bardsmaid (bardsmaid) wrote,

A new crop

Juvenile cedar waxwings waiting for their "shower"

Ben phoned me from inside the house this morning and said, "Look at the Gravenstein apple tree." So I got up out of my chair and went to the window to find the two small apple trees and the harlequin glory bower all full--and I mean completely full--of birds. They were sitting eight and ten to the branch, and flying between the three trees. I had the rotating sprinkler on below them, watering the flower beds and lawn, and what they'd really come for was a bath. They'd flock into place on the branches, adjust themselves to face the coming spray, and then fluff themselves up as the water passed over them. Estimating from what I could count, there were probably between 120 and 150 of them, and they stayed for a good half hour. It was quite the dramatic show.

Below you can see them when the water passed:

In other news, fall has been stealing into the area. The colors this year aren't as vivid as usual, but Ben and I found some pretty colors in the park when we went to walk across the river last night:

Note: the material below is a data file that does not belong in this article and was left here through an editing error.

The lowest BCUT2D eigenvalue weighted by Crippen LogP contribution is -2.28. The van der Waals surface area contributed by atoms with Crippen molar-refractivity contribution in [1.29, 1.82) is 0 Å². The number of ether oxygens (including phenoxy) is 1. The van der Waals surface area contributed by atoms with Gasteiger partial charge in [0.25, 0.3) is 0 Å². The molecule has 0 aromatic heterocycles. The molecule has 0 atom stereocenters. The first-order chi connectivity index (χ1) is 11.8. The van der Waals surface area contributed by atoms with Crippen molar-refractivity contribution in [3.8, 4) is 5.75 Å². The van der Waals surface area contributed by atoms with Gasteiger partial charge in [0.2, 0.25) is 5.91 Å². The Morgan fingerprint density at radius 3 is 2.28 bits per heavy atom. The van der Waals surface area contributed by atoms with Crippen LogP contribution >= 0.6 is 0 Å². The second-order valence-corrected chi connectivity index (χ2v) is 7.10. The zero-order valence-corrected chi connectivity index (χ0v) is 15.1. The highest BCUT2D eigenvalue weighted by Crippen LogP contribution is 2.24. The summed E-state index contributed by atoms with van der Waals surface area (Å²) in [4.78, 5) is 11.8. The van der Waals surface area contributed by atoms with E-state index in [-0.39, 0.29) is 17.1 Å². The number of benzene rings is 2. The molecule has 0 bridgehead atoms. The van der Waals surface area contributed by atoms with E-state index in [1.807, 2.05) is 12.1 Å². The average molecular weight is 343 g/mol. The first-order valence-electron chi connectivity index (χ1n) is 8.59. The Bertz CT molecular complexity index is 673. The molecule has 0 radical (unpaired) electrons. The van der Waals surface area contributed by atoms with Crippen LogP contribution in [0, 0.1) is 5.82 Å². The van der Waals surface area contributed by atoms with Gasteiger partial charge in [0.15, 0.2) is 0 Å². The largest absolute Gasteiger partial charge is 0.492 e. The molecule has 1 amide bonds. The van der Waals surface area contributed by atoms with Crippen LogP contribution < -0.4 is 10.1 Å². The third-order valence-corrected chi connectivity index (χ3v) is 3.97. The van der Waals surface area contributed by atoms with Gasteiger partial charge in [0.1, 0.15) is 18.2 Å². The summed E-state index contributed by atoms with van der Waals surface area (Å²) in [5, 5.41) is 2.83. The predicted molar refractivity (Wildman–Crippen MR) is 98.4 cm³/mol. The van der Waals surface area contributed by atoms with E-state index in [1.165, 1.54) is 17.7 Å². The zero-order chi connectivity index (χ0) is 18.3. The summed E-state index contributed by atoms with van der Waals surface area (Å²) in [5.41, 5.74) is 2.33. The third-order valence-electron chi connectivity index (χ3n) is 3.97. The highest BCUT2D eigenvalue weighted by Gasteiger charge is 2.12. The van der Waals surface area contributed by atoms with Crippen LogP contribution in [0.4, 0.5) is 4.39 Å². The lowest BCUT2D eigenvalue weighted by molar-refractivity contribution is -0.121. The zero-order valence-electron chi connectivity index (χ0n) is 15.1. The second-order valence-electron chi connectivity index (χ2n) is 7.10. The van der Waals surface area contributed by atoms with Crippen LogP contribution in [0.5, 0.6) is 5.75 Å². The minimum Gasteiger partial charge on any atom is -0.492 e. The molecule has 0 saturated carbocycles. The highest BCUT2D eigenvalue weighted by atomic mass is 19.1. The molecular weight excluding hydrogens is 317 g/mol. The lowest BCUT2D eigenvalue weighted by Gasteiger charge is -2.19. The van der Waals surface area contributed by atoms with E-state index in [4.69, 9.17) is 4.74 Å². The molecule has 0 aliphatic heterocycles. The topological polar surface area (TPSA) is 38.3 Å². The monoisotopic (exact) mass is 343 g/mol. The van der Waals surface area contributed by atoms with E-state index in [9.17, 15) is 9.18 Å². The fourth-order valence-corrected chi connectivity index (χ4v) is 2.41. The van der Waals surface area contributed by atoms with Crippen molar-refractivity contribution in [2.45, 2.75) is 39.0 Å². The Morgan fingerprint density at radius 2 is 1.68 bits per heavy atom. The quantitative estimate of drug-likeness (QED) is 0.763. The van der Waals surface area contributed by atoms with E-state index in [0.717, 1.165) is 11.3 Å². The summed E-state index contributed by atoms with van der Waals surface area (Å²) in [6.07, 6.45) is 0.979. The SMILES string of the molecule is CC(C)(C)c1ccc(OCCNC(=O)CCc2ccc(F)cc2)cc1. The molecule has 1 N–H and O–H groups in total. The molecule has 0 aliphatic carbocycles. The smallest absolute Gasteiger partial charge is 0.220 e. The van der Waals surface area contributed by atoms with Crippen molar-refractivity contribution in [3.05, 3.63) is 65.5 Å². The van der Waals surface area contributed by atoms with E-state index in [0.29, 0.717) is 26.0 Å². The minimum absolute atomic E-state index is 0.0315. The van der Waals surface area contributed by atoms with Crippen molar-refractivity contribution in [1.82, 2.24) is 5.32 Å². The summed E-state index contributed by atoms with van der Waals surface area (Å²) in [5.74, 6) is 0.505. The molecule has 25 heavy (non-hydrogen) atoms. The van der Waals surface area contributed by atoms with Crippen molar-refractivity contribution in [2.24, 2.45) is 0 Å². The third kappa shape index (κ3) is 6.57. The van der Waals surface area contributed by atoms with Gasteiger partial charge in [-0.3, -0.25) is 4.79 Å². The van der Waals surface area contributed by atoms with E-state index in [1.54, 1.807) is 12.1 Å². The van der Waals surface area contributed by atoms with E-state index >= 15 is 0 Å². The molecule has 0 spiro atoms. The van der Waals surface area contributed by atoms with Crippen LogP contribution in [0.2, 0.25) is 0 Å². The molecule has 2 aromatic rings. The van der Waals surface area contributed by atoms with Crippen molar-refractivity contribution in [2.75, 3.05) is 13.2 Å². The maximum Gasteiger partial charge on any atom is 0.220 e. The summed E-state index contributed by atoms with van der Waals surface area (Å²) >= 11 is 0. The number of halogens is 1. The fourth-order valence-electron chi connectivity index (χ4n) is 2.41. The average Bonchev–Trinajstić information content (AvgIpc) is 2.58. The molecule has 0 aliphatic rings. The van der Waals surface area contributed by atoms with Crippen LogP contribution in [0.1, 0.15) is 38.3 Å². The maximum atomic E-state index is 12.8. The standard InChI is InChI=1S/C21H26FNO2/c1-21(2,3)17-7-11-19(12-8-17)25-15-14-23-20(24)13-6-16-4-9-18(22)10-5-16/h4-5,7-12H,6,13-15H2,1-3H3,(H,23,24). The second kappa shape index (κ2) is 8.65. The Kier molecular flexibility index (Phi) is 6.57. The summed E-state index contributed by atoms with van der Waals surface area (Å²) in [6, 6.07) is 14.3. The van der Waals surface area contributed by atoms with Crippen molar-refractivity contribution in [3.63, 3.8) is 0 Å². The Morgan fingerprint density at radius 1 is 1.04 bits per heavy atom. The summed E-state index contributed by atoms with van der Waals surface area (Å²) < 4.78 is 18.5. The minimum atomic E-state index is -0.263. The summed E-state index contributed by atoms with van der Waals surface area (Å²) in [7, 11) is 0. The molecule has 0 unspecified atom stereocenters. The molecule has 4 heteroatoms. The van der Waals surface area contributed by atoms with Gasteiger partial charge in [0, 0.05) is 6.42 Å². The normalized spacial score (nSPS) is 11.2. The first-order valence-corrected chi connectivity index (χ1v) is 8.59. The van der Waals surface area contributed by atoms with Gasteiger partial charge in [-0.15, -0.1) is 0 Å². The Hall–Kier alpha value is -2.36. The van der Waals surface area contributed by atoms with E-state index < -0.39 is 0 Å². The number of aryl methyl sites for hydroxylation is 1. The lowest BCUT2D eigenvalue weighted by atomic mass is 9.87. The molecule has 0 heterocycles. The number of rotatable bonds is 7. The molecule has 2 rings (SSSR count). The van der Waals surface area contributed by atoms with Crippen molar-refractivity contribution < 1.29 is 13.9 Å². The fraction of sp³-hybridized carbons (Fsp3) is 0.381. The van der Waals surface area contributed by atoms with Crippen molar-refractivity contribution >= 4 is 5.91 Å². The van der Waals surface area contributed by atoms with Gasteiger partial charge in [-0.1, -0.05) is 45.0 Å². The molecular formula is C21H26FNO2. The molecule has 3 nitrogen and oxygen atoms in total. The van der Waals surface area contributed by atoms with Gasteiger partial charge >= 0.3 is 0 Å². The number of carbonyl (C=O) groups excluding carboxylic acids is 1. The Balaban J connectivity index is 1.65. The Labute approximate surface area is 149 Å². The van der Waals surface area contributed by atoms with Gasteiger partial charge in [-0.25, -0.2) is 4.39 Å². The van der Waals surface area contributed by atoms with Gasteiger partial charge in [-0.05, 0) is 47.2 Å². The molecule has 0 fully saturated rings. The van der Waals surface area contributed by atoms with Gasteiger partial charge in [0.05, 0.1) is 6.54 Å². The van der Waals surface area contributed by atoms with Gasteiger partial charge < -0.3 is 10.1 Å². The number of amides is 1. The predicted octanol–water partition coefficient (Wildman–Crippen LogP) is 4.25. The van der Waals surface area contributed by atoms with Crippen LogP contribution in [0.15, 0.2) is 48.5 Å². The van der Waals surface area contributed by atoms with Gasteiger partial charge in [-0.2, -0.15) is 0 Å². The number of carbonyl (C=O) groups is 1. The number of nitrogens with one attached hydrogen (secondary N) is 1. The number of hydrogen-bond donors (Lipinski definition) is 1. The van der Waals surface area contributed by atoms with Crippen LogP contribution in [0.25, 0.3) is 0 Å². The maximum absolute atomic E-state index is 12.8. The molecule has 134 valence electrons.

Ben has sanded and sealed both sets of cottage steps and the deck in preparation for our upcoming rains, which, if you can believe the Weather Shamans (Paul's term), may arrive as soon as Friday. Up until now, though, it's been blindingly sunny every day. It's been almost like waking up in Southern California. Below are my nice-looking cottage steps, which before were dull and dark brown from layers of ground-in mud:

I've harvested the winter squash (delicatas) and am gradually taking the last few melons. I still have to dig the remaining half bed of potatoes. A friend of Jenny's said last year she put her potatoes in a cooler and it kept them from sprouting, so I picked up a cooler at the thrift store ($2.99) and am going to try it with ours. While I was there, I found a nice pair of Clark's brown leather shoes in great condition--and in my size--for $7.99, so I got those, too. Bonus!

My broccoli has been coming right along, as you can see below. I've harvested the first few heads, which is very exciting.

Now to do the last of our pre-rain prep, like putting away the yard furniture and pulling up the tomato plants that have finished doing their thing. Ben will be up on the roof tomorrow, finishing the initial gutter clean-out, and the pellet stove is ready to keep us warm as western Oregon moves toward its seasonal "dusk".
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